Wealth, we hear constantly, comes from hard work.
In a discussion with tech investor Vinod Khosla, Page said "the idea that everyone needs to work frantically to meet people's needs is just not true." Our true needs, he said, are basic. And we spend too much time working for things we don't need.
One answer he suggested would be a "coordinated way to reduce the workweek."
"Most people like working, but they'd also like to have more time with their family or to pursue their own interests," he said.
It's easy, of course, for a billionaire workaholic to say that we work too hard. But it turns out that even everyday millionaires, who you would think would preach the religion of long hours, think our work week should be shorter.
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A survey by Spectrem Group found that more that 69 percent of millionaires surveyed (those with investible assets of $1 million or more) said they believed the four-day work week is a "valid idea."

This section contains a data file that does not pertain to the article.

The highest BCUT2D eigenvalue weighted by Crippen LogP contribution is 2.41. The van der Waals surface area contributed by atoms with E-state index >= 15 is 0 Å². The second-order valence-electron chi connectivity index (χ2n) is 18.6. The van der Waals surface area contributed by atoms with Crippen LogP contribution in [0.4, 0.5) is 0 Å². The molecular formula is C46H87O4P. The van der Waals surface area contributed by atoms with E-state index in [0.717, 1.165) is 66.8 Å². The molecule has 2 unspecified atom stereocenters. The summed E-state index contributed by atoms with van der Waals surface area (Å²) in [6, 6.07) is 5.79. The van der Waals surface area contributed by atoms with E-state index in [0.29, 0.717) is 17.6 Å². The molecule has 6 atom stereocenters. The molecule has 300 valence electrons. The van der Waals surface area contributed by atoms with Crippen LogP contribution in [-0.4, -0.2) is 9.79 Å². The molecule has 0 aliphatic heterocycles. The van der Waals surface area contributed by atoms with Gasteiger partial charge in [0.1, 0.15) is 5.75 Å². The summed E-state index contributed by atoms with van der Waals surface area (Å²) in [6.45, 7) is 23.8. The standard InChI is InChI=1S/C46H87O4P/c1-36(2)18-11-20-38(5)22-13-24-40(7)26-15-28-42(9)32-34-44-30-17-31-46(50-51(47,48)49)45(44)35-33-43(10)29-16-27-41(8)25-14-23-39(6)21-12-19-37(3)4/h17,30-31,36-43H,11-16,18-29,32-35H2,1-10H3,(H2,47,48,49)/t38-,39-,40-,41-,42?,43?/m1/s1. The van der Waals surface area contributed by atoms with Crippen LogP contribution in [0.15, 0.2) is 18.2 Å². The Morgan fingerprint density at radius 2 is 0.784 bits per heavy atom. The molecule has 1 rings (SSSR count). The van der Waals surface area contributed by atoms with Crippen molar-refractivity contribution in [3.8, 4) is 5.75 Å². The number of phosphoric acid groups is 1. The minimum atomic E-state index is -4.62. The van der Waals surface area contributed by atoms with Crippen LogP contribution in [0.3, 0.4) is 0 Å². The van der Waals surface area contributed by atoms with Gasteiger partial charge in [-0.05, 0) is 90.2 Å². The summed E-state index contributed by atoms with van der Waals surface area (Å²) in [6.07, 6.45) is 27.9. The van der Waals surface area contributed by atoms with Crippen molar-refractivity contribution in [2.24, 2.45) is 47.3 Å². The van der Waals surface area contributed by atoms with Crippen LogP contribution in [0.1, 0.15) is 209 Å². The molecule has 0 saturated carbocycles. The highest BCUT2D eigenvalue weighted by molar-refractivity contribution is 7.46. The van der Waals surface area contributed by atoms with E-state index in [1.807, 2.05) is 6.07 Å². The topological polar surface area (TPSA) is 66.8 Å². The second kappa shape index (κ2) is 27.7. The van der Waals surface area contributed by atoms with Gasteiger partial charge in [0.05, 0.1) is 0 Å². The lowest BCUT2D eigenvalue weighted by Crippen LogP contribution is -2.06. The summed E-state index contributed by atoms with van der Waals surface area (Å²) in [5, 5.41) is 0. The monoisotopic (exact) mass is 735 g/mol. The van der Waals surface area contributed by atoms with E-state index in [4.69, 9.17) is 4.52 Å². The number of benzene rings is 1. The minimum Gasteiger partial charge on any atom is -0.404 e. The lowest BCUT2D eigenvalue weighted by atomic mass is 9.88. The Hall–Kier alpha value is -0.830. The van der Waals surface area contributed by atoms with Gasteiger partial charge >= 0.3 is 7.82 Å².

Women were even more supportive—82 percent of female millionaires in the survey supported the idea of a four-day workweek.
There are some caveats. The wealthier the respondents were, the less likely they were to support four-day workweeks.
Those worth $5 million or more, for example, were evenly split between those who supported and those who opposed the idea. Business owners were also less likely to endorse the idea.
And just because millionaires support a four-day week doesn't mean they support less work. Most millionaires support four 10-hour days, so the standard workweek would still be 40 hours, just more compressed.
And vacation time isn't exactly vacation time for the wealthy. Fully 40 percent of those earning $200,000 or more said they "always" check their email or voice mail while on vacation.
So millionaires don't exactly support slacking—they just support larger blocks of time set aside for work and leisure.
—By CNBC's Robert Frank